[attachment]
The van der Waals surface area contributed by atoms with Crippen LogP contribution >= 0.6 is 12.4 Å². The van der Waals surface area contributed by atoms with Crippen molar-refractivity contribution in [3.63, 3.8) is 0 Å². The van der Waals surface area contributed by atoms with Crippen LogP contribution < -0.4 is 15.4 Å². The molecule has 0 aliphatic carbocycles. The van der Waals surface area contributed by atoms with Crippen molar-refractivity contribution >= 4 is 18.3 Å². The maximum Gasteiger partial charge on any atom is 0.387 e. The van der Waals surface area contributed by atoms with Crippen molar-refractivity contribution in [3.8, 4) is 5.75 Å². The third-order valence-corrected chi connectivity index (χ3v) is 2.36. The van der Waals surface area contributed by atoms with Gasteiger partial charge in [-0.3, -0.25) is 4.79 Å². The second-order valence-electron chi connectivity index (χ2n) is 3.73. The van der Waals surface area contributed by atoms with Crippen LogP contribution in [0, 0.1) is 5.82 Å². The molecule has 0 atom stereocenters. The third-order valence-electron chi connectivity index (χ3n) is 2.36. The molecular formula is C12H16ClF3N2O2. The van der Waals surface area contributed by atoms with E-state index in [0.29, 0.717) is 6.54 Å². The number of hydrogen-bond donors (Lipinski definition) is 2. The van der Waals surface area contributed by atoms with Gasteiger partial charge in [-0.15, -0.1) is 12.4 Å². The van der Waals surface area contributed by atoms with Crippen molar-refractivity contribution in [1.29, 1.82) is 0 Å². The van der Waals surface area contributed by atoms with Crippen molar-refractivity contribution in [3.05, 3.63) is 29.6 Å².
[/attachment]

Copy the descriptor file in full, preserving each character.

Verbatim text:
The van der Waals surface area contributed by atoms with Crippen LogP contribution >= 0.6 is 12.4 Å². The van der Waals surface area contributed by atoms with Crippen molar-refractivity contribution in [3.63, 3.8) is 0 Å². The van der Waals surface area contributed by atoms with Crippen LogP contribution < -0.4 is 15.4 Å². The molecule has 0 aliphatic carbocycles. The van der Waals surface area contributed by atoms with Crippen molar-refractivity contribution >= 4 is 18.3 Å². The maximum Gasteiger partial charge on any atom is 0.387 e. The van der Waals surface area contributed by atoms with Crippen molar-refractivity contribution in [3.8, 4) is 5.75 Å². The third-order valence-corrected chi connectivity index (χ3v) is 2.36. The van der Waals surface area contributed by atoms with Gasteiger partial charge in [-0.3, -0.25) is 4.79 Å². The second-order valence-electron chi connectivity index (χ2n) is 3.73. The van der Waals surface area contributed by atoms with Crippen LogP contribution in [0, 0.1) is 5.82 Å². The molecule has 0 atom stereocenters. The third-order valence-electron chi connectivity index (χ3n) is 2.36. The molecular formula is C12H16ClF3N2O2. The van der Waals surface area contributed by atoms with E-state index in [0.29, 0.717) is 6.54 Å². The number of hydrogen-bond donors (Lipinski definition) is 2. The van der Waals surface area contributed by atoms with Gasteiger partial charge in [-0.15, -0.1) is 12.4 Å². The van der Waals surface area contributed by atoms with Crippen molar-refractivity contribution in [1.29, 1.82) is 0 Å². The van der Waals surface area contributed by atoms with Crippen molar-refractivity contribution in [3.05, 3.63) is 29.6 Å².